John Singer Sargent
John Singer Sargent Locations
John Singer Sargent (January 12, 1856 ?C April 14, 1925) was the most successful portrait painter of his era. During his career, he created roughly 900 oil paintings and more than 2,000 watercolors, as well as countless sketches and charcoal drawings. His oeuvre documents worldwide travel, from Venice to the Tyrol, Corfu, the Middle East, Montana, Maine, and Florida.
Before Sargent??s birth, his father FitzWilliam was an eye surgeon at the Wills Hospital in Philadelphia. After his older sister died at the age of two, his mother Mary (n??e Singer) suffered a mental collapse and the couple decided to go abroad to recover. They remained nomadic ex-patriates for the rest of their lives. Though based in Paris, Sargent??s parents moved regularly with the seasons to the sea and the mountain resorts in France, Germany, Italy, and Switzerland. While she was pregnant, they stopped in Florence, Italy because of a cholera epidemic, and there Sargent was born in 1856. A year later, his sister Mary was born. After her birth FitzWilliam reluctantly resigned his post in Philadelphia and accepted his wife??s entreaties to remain abroad. They lived modestly on a small inheritance and savings, living an isolated life with their children and generally avoiding society and other Americans except for friends in the art world. Four more children were born abroad of whom two lived past childhood.
Though his father was a patient teacher of basic subjects, young Sargent was a rambunctious child, more interested in outdoor activities than his studies. As his father wrote home, ??He is quite a close observer of animated nature.?? Contrary to his father, his mother was quite convinced that traveling around Europe, visiting museums and churches, would give young Sargent a satisfactory education. Several attempts to give him formal schooling failed, owning mostly to their itinerant life. She was a fine amateur artist and his father was a skilled medical illustrator. Early on, she gave him sketchbooks and encouraged drawing excursions. Young Sargent worked with care on his drawings, and he enthusiastically copied images from the Illustrated London News of ships and made detailed sketches of landscapes. FitzWilliam had hoped that his son??s interest in ships and the sea might lead him toward a naval career.
At thirteen, his mother reported that John ??sketches quite nicely, & has a remarkably quick and correct eye. If we could afford to give him really good lessons, he would soon be quite a little artist.?? At age thirteen, he received some watercolor lessons from Carl Welsch, a German landscape painter. Though his education was far from complete, Sargent grew up to be a highly literate and cosmopolitan young man, accomplished in art, music, and literature. He was fluent in French, Italian, and German. At seventeen, Sargent was described as ??willful, curious, determined and strong?? (after his mother) yet shy, generous, and modest (after his father). He was well-acquainted with many of the great masters from first hand observation, as he wrote in 1874, ??I have learned in Venice to admire Tintoretto immensely and to consider him perhaps second only to Michael Angelo and Titian.?? Related Paintings of John Singer Sargent :. | Goatherds | An Out of Doors Study | The Sulphur Match | Reading | Lady with the Rose |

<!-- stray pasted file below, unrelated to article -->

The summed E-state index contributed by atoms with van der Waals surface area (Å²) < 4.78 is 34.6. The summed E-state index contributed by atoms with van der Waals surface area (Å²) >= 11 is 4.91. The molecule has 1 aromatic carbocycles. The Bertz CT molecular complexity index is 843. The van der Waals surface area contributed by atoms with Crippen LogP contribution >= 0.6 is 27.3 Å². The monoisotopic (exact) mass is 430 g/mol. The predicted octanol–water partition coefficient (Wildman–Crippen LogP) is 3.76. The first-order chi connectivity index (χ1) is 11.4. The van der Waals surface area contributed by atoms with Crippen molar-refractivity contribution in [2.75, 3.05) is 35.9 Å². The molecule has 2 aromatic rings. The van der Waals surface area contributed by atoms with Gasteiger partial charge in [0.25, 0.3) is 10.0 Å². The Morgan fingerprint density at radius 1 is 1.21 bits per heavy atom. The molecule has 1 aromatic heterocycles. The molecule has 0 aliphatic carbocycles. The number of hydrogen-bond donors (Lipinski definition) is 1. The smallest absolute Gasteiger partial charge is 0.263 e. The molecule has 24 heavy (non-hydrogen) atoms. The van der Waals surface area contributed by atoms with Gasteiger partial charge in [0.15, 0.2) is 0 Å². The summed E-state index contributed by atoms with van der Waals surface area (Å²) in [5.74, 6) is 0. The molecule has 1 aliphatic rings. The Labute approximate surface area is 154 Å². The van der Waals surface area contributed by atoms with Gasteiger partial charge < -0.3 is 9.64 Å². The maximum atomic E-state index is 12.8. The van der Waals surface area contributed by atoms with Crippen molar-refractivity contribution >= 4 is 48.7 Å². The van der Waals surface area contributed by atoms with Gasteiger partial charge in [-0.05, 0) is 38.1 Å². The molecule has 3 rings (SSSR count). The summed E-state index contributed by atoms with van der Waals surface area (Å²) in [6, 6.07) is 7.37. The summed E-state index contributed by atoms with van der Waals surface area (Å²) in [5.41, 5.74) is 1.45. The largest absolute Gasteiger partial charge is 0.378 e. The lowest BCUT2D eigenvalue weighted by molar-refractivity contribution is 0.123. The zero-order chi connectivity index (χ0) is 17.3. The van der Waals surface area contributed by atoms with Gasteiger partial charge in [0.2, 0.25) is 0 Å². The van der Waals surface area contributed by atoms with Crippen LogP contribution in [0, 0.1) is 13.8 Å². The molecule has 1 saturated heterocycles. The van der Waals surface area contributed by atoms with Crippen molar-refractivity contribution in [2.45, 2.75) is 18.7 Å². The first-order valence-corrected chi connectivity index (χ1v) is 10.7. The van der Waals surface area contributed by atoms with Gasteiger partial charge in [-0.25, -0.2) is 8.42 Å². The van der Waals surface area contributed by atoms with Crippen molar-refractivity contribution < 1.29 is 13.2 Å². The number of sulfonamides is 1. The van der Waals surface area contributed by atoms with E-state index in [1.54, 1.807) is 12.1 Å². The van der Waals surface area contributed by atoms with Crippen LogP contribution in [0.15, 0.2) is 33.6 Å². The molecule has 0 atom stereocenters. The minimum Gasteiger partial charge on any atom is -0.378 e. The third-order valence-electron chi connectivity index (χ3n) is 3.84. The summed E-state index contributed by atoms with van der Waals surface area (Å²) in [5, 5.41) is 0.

Related Artists:Jozsef Rippl-Ronai
Hungarian Painter, 1861-1927
After his studies at the highschool in Kaposvar he went to study to Budapest, where he got a degree in pharmacy. In 1884 he travels to Munich to study painting at the Academy. 2 years later he gets a grant and that makes him able to move to Paris and study by Munkacsy. In 1888 he meets with the members of Les Nabis and under their influence he paints his first important work The Inn at Pont-Aven, a very deep paining with dark atmosphere. His first big success was the paining My Grandmother (1894).
Later he travels back to Hungary, first the critics does not accept him very warmly, but finally he celebrates a success with the exhibition Rippl-Ronai Impressions 1890-1900. He believes that for an artist there is important not only his work, but also how he lives and what he wears. That is why he becomes also a designer (Andrassy dining room and the window-pane in the Ernst Museum). His exhibitions in Frankfurt, Munich and Vienna have got a great success in 1911-1913. He paints his last big work in 1919 (portrait of his friend Zorka) and in 1927 dies in his villa Roma in Kaposvar.Ciudad de la PinturaEdward Borein
American Golden Age Illustrator, 1882-1945,was an American artist and illustrator. He was the star pupil of the artist Howard Pyle, and became one of America's greatest illustratorsDuring his lifetime, Wyeth created over 3,000 paintings and illustrated 112 books, 25 of them for Scribner's, the work for which he is best known.Wyeth was a realist painter just as the camera and photography began to compete with his craft. Sometimes seen as melodramatic, his illustrations were designed to be understood quickly. Wyeth who was both a painter and an illustrator, understood the difference, and said in 1908,